Picture this: it is a typical day on duty. The weather is not too bad and you arrive early enough to accomplish the few things you usually do before starting your work period. How do you spend the rest of your day? My workday started with some physical activity with the guys on my team, followed by some administrative paperwork. Inevitably and joyously, we would get to the part that we all loved: training. Training was vital to our work and ensured we performed at our best when times were at their worst. Even though it seemed mundane at time, it was the basics that allowed us to accomplish so much. This is something I have carried along with me as a commercial diver, public safety diver, supervisor, and instructor – still believing in the basics.
What constitutes the basics to you?
I was asked this question recently and gave my typical response of buoyancy control, search patterns, rigging, and emergency procedures. I was then asked why those answers? For the first time, I suddenly found myself thinking about my answer and wondering why I responded with those tasks. So, I asked some fellow dive team leads about their thoughts on the basics and received many of the same answers. Although I agreed with the answers in a sense, I started to wonder if we were truly doing our divers a service in their development by practicing the skills, but without providing the knowledge behind what we do. I looked at public safety diving and compared it to commercial diving as it relates to the work environment and requirements.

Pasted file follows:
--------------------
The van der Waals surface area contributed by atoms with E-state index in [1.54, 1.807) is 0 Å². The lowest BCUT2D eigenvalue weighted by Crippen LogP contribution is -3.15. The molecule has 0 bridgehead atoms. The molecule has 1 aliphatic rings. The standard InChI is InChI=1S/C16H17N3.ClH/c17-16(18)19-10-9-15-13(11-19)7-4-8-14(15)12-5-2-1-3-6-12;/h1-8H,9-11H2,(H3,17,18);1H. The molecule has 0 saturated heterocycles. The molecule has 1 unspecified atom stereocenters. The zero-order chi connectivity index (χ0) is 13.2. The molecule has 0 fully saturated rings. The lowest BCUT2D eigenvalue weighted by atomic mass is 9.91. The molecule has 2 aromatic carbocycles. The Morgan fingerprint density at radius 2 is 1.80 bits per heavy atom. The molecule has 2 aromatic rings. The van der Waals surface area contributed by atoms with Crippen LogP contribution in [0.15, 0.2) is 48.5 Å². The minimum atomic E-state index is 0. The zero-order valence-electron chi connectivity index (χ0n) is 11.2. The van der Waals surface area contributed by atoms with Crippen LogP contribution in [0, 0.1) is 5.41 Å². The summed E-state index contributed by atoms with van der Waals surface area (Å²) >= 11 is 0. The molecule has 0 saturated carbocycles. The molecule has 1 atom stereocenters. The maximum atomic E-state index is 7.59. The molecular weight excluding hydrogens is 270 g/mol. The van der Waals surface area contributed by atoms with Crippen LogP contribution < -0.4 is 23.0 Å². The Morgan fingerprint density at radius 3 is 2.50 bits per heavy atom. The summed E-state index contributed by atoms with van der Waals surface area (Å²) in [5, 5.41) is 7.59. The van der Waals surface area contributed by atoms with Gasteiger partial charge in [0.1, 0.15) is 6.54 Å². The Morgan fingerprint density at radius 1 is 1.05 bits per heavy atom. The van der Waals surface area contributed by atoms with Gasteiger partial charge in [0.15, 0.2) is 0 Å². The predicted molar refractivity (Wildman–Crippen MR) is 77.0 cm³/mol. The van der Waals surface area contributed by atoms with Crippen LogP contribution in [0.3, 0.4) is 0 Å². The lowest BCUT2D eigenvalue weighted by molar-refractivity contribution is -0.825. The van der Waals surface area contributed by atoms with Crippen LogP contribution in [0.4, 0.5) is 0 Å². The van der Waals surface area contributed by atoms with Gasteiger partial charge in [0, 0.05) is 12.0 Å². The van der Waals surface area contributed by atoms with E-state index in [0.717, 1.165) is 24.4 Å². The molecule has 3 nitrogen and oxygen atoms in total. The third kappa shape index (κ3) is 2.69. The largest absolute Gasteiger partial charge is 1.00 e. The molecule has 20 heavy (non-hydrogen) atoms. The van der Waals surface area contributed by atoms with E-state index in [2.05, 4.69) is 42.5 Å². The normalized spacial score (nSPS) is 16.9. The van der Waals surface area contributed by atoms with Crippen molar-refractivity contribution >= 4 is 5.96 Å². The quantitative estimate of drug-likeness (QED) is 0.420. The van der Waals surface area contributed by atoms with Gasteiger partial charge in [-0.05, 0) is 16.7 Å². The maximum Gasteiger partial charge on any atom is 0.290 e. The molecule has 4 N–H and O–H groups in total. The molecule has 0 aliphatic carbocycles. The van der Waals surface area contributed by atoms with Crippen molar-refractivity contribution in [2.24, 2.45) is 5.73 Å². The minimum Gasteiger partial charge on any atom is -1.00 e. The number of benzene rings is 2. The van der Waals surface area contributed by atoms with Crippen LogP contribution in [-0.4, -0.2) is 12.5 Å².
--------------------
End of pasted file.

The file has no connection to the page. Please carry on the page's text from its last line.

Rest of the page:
We work in tough conditions. Most of the time, we cannot see, the temperatures are not always the best, and our bodies may not be rested properly. Yet, we still are expected to show up and find the lost person, object, or vehicle and bring it to the surface for recovery. How many of our divers can really demonstrate knowledge on how to accomplish this mission efficiently and safely? This comparison provided a new outlook and additions for the basics as I see them.
Do you know the Laws?
I propose it should not just be about skills in the water, but also about the knowledge that accompanies those skills. At the most basic of levels are the gas laws: Boyle’s Law, Charles’s Law, Guy-Lussac’s Law, The General Gas Law, Dalton’s Law, and Henry’s Law. These laws form the basis of everything we do in diving.